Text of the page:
Century Film Project

Celebrating the movies our ancestors loved

Tag: Mary Pickford

Poor Little Rich Girl (1917)

One of Mary Pickford’s most successful features at the time, this was directed by Maurice Tourneur – or, perhaps, co-directed by him, given the power Mary wielded on the set – and written by her friend Frances Marion. It’s probably not her most accessible movie today, for reasons I’ll discuss below, but it’s a valuable insight into what made her a superstar for her era.

The movie starts out by introducing its title character, 10-year-old Gwendolyn, played by Pickford (I’ll address that later, just accept it for now). It is immediately established that she is “rich” in wealth, but “poor” in love. Her parents neglect her and leave her with unsympathetic and strict servants in charge. The scene is set for us with highly stylized intertitles that show a small girl in an enormous room, with toys but no companions. Then Gwen comes skipping onto the scene, only to be confronted by two stern-looking butlers. She sees some children skating outside the window and smiles happily, but a servant comes over to slam it down. She begs her mother (Madlaine Traverse) to give her a minute, but her mother is rushing off somewhere and says maybe they can talk to-morrow. Gwen asks, “Why is it that my to-morrows never come?”

Read the rest of this entry »

The Little American (1917)

The star power of Mary Pickford is teamed with the directing power of Cecil B. DeMille to produce a war propaganda picture just as the United States prepares to send its first troops to France to fight in World War One. The movie pulls no punches in showing audiences what the USA will be fighting for, but it has a reputation for being clumsy and jingoistic today.

Mary is the titular representative of the United States, Angela Moore, living a privileged and sheltered life as a socialite on a large estate. She has two suitors: the French Count Jules de Destin (Raymond Hatton) and Karl von Austreim (Jack Holt), a German. As the movie opens, it is July 4, 1914 (which just happens to be Angela’s birthday), and she receives each of them in turn. She seems to prefer Karl, although he insists on teaching her little brother how to goose step. Karl is interrupted as he proposes by an urgent secret message calling him back to serve in the German military, and he honorably releases her from any obligations before he goes. When the Count informs her about the outbreak of war, her first though is of Karl and whether he may have been hurt in the fighting. She sends letters to Karl but hears nothing. Read the rest of this entry »

May 1917

The Century News roundup this week has some interesting trends, in addition to the expected war news and the militarization of the now officially belligerent USA. The Russian Revolution continues, but the big headlines for this month are about uprisings in France and Italy – reasons why people on both sides feared (or anticipated) a coming World Revolution. The Catholic Church has some major events, both at the top and the bottom of its hierarchical structure. And in a film world that is increasingly defined by major stars with huge salaries and unprecedented control of their work, we see important releases from Mary Pickford, Lillian Gish, and Roscoe Arbuckle.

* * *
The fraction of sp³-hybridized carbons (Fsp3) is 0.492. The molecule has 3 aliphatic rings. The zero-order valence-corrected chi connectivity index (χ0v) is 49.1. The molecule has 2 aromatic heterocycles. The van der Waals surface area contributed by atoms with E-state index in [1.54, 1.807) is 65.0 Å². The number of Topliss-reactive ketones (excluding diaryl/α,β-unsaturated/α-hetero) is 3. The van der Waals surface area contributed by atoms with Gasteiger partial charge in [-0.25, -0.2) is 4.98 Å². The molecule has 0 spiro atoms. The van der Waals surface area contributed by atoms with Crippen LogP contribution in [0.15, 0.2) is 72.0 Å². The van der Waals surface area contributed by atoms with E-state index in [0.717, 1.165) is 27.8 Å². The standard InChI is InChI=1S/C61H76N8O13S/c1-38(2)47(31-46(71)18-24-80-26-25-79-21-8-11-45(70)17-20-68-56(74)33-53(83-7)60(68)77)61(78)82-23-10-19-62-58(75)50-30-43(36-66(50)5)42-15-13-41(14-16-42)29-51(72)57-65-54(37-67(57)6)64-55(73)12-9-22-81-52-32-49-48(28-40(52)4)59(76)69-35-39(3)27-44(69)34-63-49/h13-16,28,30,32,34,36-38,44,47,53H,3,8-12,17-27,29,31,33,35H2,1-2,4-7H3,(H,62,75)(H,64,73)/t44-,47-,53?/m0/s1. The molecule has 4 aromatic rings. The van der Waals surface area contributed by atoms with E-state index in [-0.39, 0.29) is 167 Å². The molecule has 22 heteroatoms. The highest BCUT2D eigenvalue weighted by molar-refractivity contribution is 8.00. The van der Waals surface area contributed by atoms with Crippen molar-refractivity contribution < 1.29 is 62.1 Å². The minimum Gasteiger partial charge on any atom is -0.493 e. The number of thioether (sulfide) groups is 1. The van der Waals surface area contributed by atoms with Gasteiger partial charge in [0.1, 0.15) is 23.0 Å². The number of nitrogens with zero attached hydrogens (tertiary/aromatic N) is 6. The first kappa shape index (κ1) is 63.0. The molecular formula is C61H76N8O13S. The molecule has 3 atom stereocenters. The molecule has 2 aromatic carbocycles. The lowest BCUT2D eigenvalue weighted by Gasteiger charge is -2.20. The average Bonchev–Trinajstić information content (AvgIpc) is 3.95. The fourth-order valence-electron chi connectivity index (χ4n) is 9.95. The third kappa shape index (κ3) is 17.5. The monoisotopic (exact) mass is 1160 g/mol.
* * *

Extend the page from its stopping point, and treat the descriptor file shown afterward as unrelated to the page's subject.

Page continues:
Phillippe Pétain

World War One

The Nivelle Offensive, an attack on the Aisne Front that resulted in over 180,000 French casualties, is abandoned on May 9.

Robert Nivelle is replaced on May 15 as Commander-in-Chief of the French Army by Philippe Pétain. Seen as a hero at this stage of his career, he will later lead the collaborationist regime of Vichy France.

The Selective Service Act passes the United States Congress on May 18, giving the President the power of conscription.

During the Stalemate in Southern Palestine the Raid on the Beersheba to Hafir el Auja railway by Desert Column of British Empire troops, destroys large sections of the railway line linking Beersheba to the main Ottoman desert base on May 23.

Over 30,000 French troops refuse to go to the trenches at Missy-aux-Bois on May27. This is one of several mutinies by French soldiers during the year 1917, as conditions at the Front become increasingly inhuman and the sense that generals sacrifice lives without concern spreads among the common people.

Pope Pius XII

Catholicism

The nuncio Eugenio Pacelli, the future Pope Pius XII, is consecrated Archbishop by Pope Benedict XV on May 13.

Beginning May 13, 10-year-old Lúcia Santos and her cousins Francisco and Jacinta Marto report experiencing a series of Marian apparitions near Fátima, Portugal, which become known as Our Lady of Fátima. These visions continue until October.

Pope Benedict XV promulgates the 1917 Code of Canon Law on May 27.

Disasters

Over 300 acres (73 blocks) are destroyed in the Great Atlanta fire of 1917 on May 21 in the United States.

A tornado strikes Mattoon, Illinois on May 26, causing devastation and killing 101 people.

Transportation

A new Coast and Geodetic Survey Corps of the U.S. Coast and Geodetic Survey is created on May 22, giving the Survey’s officers a commissioned status that protected them from treatment as spies if captured, as well as providing the United States armed forces with a ready source of officers skilled in surveying that could be rapidly assimilated for wartime support of the armed forces.

Crime

Eli Persons is lynched in Memphis on May 22 in connection with the rape and murder of 16-year-old Antoinette Rappal. Parsons was arrested on the evidence of authorities who claimed they could see his face frozen in the pupils of the victim. His death was a partial motivator for the foundation of the Memphis Chapter of the NAACP.